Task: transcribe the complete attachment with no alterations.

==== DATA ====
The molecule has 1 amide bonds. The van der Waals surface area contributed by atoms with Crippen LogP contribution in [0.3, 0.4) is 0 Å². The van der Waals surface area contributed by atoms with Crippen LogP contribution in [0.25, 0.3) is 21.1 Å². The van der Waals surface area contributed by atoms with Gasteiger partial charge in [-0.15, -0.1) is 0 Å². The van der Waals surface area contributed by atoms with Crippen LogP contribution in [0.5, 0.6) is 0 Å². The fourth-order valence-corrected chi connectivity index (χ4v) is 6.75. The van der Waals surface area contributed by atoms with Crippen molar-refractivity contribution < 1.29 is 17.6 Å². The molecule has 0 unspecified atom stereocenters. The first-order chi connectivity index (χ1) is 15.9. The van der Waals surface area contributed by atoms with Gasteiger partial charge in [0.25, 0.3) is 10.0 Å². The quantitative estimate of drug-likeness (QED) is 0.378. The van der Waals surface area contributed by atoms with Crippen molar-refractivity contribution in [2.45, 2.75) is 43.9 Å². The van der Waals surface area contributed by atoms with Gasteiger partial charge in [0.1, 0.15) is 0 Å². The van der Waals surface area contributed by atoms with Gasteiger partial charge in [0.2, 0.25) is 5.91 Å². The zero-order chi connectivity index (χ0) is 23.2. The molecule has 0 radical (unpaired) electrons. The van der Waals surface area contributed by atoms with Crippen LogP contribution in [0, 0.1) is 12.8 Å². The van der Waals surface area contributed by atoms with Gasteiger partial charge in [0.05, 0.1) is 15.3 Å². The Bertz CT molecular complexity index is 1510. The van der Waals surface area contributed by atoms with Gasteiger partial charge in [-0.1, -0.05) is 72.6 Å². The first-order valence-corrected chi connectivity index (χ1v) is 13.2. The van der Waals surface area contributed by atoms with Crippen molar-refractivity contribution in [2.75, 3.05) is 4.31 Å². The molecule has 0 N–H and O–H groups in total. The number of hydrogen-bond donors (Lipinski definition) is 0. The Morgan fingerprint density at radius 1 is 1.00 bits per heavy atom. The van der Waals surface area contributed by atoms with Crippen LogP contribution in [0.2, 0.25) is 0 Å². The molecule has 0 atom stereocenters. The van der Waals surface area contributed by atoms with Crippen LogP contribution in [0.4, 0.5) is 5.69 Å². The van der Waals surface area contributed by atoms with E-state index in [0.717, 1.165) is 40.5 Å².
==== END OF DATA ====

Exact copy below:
The molecule has 1 amide bonds. The van der Waals surface area contributed by atoms with Crippen LogP contribution in [0.3, 0.4) is 0 Å². The van der Waals surface area contributed by atoms with Crippen LogP contribution in [0.25, 0.3) is 21.1 Å². The van der Waals surface area contributed by atoms with Gasteiger partial charge in [-0.15, -0.1) is 0 Å². The van der Waals surface area contributed by atoms with Crippen LogP contribution in [0.5, 0.6) is 0 Å². The fourth-order valence-corrected chi connectivity index (χ4v) is 6.75. The van der Waals surface area contributed by atoms with Crippen molar-refractivity contribution < 1.29 is 17.6 Å². The molecule has 0 unspecified atom stereocenters. The first-order chi connectivity index (χ1) is 15.9. The van der Waals surface area contributed by atoms with Gasteiger partial charge in [0.25, 0.3) is 10.0 Å². The quantitative estimate of drug-likeness (QED) is 0.378. The van der Waals surface area contributed by atoms with Crippen molar-refractivity contribution in [2.45, 2.75) is 43.9 Å². The van der Waals surface area contributed by atoms with Gasteiger partial charge in [0.1, 0.15) is 0 Å². The van der Waals surface area contributed by atoms with Gasteiger partial charge in [0.2, 0.25) is 5.91 Å². The zero-order chi connectivity index (χ0) is 23.2. The molecule has 0 radical (unpaired) electrons. The van der Waals surface area contributed by atoms with Crippen LogP contribution in [0, 0.1) is 12.8 Å². The van der Waals surface area contributed by atoms with Gasteiger partial charge in [0.05, 0.1) is 15.3 Å². The Bertz CT molecular complexity index is 1510. The van der Waals surface area contributed by atoms with Gasteiger partial charge in [-0.1, -0.05) is 72.6 Å². The first-order valence-corrected chi connectivity index (χ1v) is 13.2. The van der Waals surface area contributed by atoms with Crippen molar-refractivity contribution in [2.75, 3.05) is 4.31 Å². The molecule has 0 N–H and O–H groups in total. The number of hydrogen-bond donors (Lipinski definition) is 0. The Morgan fingerprint density at radius 1 is 1.00 bits per heavy atom. The van der Waals surface area contributed by atoms with Crippen LogP contribution in [0.2, 0.25) is 0 Å². The molecule has 0 atom stereocenters. The van der Waals surface area contributed by atoms with Crippen LogP contribution in [0.4, 0.5) is 5.69 Å². The van der Waals surface area contributed by atoms with E-state index in [0.717, 1.165) is 40.5 Å².